05 March 2013

How to: Hang in a Grid

This weekend I did some rearranging and picture taking for an upcoming full reveal of Lilly's room over at hellobee.  The artwork on her walls hadn't been moved since she was in her crib and with her fab new bed and furniture arrangement, it was in need of some refreshing.
While we were in DC over the holidays, I went to the C. Wonder store at Tyson's Corner.  The line was out the door, but I found these faux bamboo rimmed plates and they were on sale.  I hastily grabbed all that they had, not really knowing what I wanted to do with them, but thinking they would be wonderful displayed on a wall.  I pulled them out this weekend and they ended up being the perfect polished addition to Lilly's big girl room.
I hung them in a grid over her bed and used my God-goven over thought and over complicated common sense, so you'll excuse me if there is a much easier way out there.  Here's the final product...

First, I laid the plates out on the ground to determine how I wanted to arrange them.  I decided on the three by three grid and had a couple plates to spare.
I then traced the plate outline on paper and cut out nine circles.  I attached the plate hangers to the plates and then laid one pink cut out over the plate hanger and marked roughly where the nail would go.  I used this one mark and marked all of the nine circles by overlaying them one at a time.  I made the marks dark enough so I could see them through the overlaid paper.  For this step, it is important to make sure you are using the same size plate hangers so you can make sure the nail hole is in roughly the same spot.
Using double sided tape I attached the cut out paper to the wall to determine where exactly I wanted them to hang.  I eyeballed this step and didn't worry about being too exact.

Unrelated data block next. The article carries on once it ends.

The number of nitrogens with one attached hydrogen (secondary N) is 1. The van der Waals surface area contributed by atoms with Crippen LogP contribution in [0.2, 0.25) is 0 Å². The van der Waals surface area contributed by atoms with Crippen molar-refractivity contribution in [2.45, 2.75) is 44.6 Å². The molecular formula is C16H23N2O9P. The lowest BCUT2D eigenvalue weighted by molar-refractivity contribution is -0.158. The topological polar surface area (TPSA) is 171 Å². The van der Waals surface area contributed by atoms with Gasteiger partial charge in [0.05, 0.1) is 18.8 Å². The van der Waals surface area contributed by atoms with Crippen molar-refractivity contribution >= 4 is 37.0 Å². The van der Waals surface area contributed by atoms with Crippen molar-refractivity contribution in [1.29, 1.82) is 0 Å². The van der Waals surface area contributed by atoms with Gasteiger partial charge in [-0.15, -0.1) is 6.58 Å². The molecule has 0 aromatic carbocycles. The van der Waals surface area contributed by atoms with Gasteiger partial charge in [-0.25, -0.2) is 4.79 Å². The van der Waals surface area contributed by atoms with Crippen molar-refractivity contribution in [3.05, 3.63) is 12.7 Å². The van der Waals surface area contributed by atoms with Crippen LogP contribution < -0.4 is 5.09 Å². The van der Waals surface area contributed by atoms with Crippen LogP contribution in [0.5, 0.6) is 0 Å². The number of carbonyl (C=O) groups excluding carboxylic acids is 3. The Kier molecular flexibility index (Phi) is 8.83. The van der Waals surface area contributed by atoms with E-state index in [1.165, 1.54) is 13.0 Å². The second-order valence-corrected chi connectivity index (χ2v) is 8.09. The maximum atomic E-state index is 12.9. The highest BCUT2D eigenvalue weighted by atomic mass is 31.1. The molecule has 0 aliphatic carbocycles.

Once I found a good spot for the middle plate, I used it as a guide.  The nail hole I marked on the center paper was used for the spacing of the rest of the plates.  

Using a level and the nail hole on the center plate, I drew a faint level line (on the cutouts) connecting the nail holes on the middle row of plates.

I then did the same thing with the level and drew a line for the middle column.  The + made on the center plate became my more exact guideline.  I then determined the exact spacing I wanted by moving the plates around until I found a distance I liked.  Once I did, I measured the distance between the marking on the center plate and the one just left of center.  I marked this number on my ruler and used this same number to mark the rest of the nail holes, using center as a guide.  It doesn't matter what this number is, as long as you use it through out.  You will probably end up making new nail hole marks on all of the plates.  The most important part is that the nails are evenly spaced.  As long as the nails are the same distance apart from top to bottom and left to right, you will have a lovely grid.  

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